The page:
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Dec 17, 2011 07:36 AM

Making potato latkes -- how do YOU remove the excess liquid?

I spent a few minutes reading through past posts on this subject and haven't found quite what I'm looking for. I'd like to know the easiest, least messy way to remove that excess liquid from the potato/onion mixture. In the past I've wrapped the mixture in a dish towel and squeezed it out, but that leaves me with an onion-scented dish towel that I really don't want to put into my washer. I've seen a suggestion for using a salad spinner. Has anyone used this method? Does it really work? I also saw a suggestion for squeezing the mixture through cheesecloth, and that sounds good, but I'm wondering if cheesecloth would really hold up, or if it'd burst open, leaving me with a potato/onion mess to clean up.

So... how do you do it? With all the kitchen gadgetry out there, has anyone yet invented a Latke De-liquifier? Thanks!

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  1. There is a latke masterclass over on Serious Eats - might be worth a look.

    1 Reply
    1. re: alexjames

      I can't thank you enough! I never even knew about Serious Eats until I saw your post. I'm not sure I found the "master class," but I did find "The Complete, No-Nonsense, Slightly Neurotic Guide to Making Great Latkes" and the cheesecloth bundle method shown is positively brilliant!

    2. I read (somewhere) that you can put your raw grated potato into a potato ricer and squeeze out excess water. >Dont squeeze so hard that you force potato through the holes....only enough pressure to drain off excess liquid !< Haven't tried it myself, as yet....but it makes good sense to me. Also, I use dry granulated onion powder for flavor (in addition to pepper and salt).

      4 Replies
      1. re: Lisbet

        This is what I do and it works very well. Don't worry about squeezing too hard -- it's almost impossible to force raw potato through the holes unless you are Chuck Norris.

        1. re: acgold7

          Chuck Norris doesn't squeeze grated potatoes. He just stares at them and they wet themselves.

          1. re: Lisbet

            I love this method and also use a potato ricer for recipes I have that call for thawed, drained frozen spinach. Works like a charm!

          2. I use a large strainer and pour potato mixture into it and press several times with back of spoon over a bowl .

            Let liquid sit in bowl for 20+minutes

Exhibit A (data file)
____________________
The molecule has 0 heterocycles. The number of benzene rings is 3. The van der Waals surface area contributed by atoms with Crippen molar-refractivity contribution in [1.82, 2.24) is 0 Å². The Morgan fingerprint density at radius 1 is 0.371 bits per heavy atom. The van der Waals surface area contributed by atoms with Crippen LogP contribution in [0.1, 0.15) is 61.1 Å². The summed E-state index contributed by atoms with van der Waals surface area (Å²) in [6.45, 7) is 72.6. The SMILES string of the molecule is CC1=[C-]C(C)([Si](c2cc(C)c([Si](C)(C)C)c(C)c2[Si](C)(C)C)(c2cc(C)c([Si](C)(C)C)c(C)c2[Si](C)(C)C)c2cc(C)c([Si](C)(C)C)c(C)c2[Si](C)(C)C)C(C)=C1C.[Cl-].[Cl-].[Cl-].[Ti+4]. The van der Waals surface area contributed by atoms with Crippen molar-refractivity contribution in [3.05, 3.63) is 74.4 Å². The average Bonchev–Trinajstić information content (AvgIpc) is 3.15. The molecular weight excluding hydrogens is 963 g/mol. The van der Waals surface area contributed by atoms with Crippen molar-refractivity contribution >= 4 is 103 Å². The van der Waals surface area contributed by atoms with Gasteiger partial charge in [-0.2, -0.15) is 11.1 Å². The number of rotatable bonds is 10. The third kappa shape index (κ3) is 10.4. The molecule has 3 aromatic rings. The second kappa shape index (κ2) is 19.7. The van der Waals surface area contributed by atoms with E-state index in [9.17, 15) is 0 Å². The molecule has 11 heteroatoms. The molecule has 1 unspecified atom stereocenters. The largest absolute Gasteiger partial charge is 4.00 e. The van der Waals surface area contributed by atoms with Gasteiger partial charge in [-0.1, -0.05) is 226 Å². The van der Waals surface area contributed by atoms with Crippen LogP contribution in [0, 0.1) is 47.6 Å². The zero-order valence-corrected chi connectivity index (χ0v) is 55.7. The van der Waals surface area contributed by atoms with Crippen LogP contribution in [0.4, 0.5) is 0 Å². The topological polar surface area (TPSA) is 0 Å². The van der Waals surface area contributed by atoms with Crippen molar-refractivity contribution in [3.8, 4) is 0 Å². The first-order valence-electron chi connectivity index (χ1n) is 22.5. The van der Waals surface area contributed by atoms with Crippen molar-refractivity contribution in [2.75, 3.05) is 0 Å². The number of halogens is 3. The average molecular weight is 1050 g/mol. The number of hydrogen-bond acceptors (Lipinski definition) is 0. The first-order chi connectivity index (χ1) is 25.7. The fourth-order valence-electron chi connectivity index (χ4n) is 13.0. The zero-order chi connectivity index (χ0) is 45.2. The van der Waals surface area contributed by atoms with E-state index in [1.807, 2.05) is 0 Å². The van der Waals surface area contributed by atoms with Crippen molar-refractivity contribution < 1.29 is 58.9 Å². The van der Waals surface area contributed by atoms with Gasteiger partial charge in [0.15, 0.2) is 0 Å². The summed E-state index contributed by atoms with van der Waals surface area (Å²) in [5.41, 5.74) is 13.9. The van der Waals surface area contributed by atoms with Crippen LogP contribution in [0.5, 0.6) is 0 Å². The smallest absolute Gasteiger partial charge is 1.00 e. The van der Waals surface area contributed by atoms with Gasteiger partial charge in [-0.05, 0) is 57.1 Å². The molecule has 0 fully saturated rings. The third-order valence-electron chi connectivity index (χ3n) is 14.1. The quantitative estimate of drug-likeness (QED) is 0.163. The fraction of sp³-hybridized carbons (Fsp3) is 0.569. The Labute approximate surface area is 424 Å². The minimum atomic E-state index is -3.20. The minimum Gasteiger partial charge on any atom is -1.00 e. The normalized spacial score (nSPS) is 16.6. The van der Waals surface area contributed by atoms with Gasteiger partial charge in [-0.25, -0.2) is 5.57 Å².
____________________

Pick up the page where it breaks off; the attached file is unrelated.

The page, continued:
pour off liquid and white potato starch settles on bottom of bowl

            3 Replies
            1. re: jpr54_1

              This is what I do, too. I use a strainer with a wide, flat bottom that hooks onto a bowl. The large surface area speeds up the draining of the starch. This method works especially well when the potatoes are grated. If they are shredded (for example, using the shredding disk of a food processor), wringing in cheesecloth may be more efficient. I mince my onion separately (I prefer it finely minced, rather than grated) and add it to the batter after the potato starch liquid has been drained.

              1. re: jpr54_1

                the strainer/colander sounds like a good idea ..... if you have a bowl that just fits inside of the strainer/colander - you can press down on the potato mixture easily.

                1. re: gordon wing

                  That's the method I use. I put a bowl under the colander to catch the starch (which stays in the bowl when you drain off the water) and then put a bowl on top and weight it down and let it sit for a while.

              2. cheese cloth: squeeze well, let rest two minutes , squeeze again. Make sure to mix the starch back in . never fails and the potatoes do not discolor.
                Also, I like to put potatoes the long way in the FP tube for longer strands.

                1. I put the raw shredded potatoes in a fine white dough cloth (a regular dish towel would do) and wring it over the sink. Done.

                  3 Replies
                  1. re: paprikas

                    Exactly. The key is to wring out just the potatoes, BEFORE you mix them with onion or anything else. Then the cloth is perfectly washable (though it will stain brown - which is why I have a dedicated latke towel that I bring out every year for this purpose.)

                    1. re: BobB

                      But the onion gives off a lot of liquid, too, especially after you've added salt to the mixture.

                      1. re: CindyJ

                        I wring the onions too if I grate them. If I mince them I add them after wringing. With onions included potatoes don't discolor themselves or the towel, though I use cheesecloth and discard.